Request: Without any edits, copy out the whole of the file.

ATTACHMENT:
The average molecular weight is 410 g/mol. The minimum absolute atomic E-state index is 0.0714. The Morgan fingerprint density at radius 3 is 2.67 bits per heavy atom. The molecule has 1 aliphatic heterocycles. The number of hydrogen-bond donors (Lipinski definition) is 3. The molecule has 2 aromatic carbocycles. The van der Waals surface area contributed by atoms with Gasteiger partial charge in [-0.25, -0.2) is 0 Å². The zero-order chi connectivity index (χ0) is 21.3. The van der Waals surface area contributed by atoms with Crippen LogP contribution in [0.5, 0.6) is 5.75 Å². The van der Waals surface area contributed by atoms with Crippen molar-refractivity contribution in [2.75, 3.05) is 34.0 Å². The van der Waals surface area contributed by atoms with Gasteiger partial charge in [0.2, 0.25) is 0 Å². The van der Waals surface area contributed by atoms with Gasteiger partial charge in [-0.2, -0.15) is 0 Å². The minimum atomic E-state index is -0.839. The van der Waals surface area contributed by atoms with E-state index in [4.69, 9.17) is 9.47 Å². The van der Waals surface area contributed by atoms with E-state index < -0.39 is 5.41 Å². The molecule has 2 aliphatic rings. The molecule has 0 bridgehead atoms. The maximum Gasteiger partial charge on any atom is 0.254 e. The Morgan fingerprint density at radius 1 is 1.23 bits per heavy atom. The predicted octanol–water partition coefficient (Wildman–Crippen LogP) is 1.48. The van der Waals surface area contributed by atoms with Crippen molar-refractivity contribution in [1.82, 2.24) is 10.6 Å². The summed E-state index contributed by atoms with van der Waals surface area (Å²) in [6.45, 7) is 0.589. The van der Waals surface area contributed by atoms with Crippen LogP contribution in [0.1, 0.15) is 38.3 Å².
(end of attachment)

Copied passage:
The average molecular weight is 410 g/mol. The minimum absolute atomic E-state index is 0.0714. The Morgan fingerprint density at radius 3 is 2.67 bits per heavy atom. The molecule has 1 aliphatic heterocycles. The number of hydrogen-bond donors (Lipinski definition) is 3. The molecule has 2 aromatic carbocycles. The van der Waals surface area contributed by atoms with Gasteiger partial charge in [-0.25, -0.2) is 0 Å². The zero-order chi connectivity index (χ0) is 21.3. The van der Waals surface area contributed by atoms with Crippen LogP contribution in [0.5, 0.6) is 5.75 Å². The van der Waals surface area contributed by atoms with Crippen molar-refractivity contribution in [2.75, 3.05) is 34.0 Å². The van der Waals surface area contributed by atoms with Gasteiger partial charge in [0.2, 0.25) is 0 Å². The van der Waals surface area contributed by atoms with Gasteiger partial charge in [-0.2, -0.15) is 0 Å². The minimum atomic E-state index is -0.839. The van der Waals surface area contributed by atoms with E-state index in [4.69, 9.17) is 9.47 Å². The van der Waals surface area contributed by atoms with E-state index < -0.39 is 5.41 Å². The molecule has 2 aliphatic rings. The molecule has 0 bridgehead atoms. The maximum Gasteiger partial charge on any atom is 0.254 e. The Morgan fingerprint density at radius 1 is 1.23 bits per heavy atom. The predicted octanol–water partition coefficient (Wildman–Crippen LogP) is 1.48. The van der Waals surface area contributed by atoms with Crippen molar-refractivity contribution in [1.82, 2.24) is 10.6 Å². The summed E-state index contributed by atoms with van der Waals surface area (Å²) in [6.45, 7) is 0.589. The van der Waals surface area contributed by atoms with Crippen LogP contribution in [0.1, 0.15) is 38.3 Å².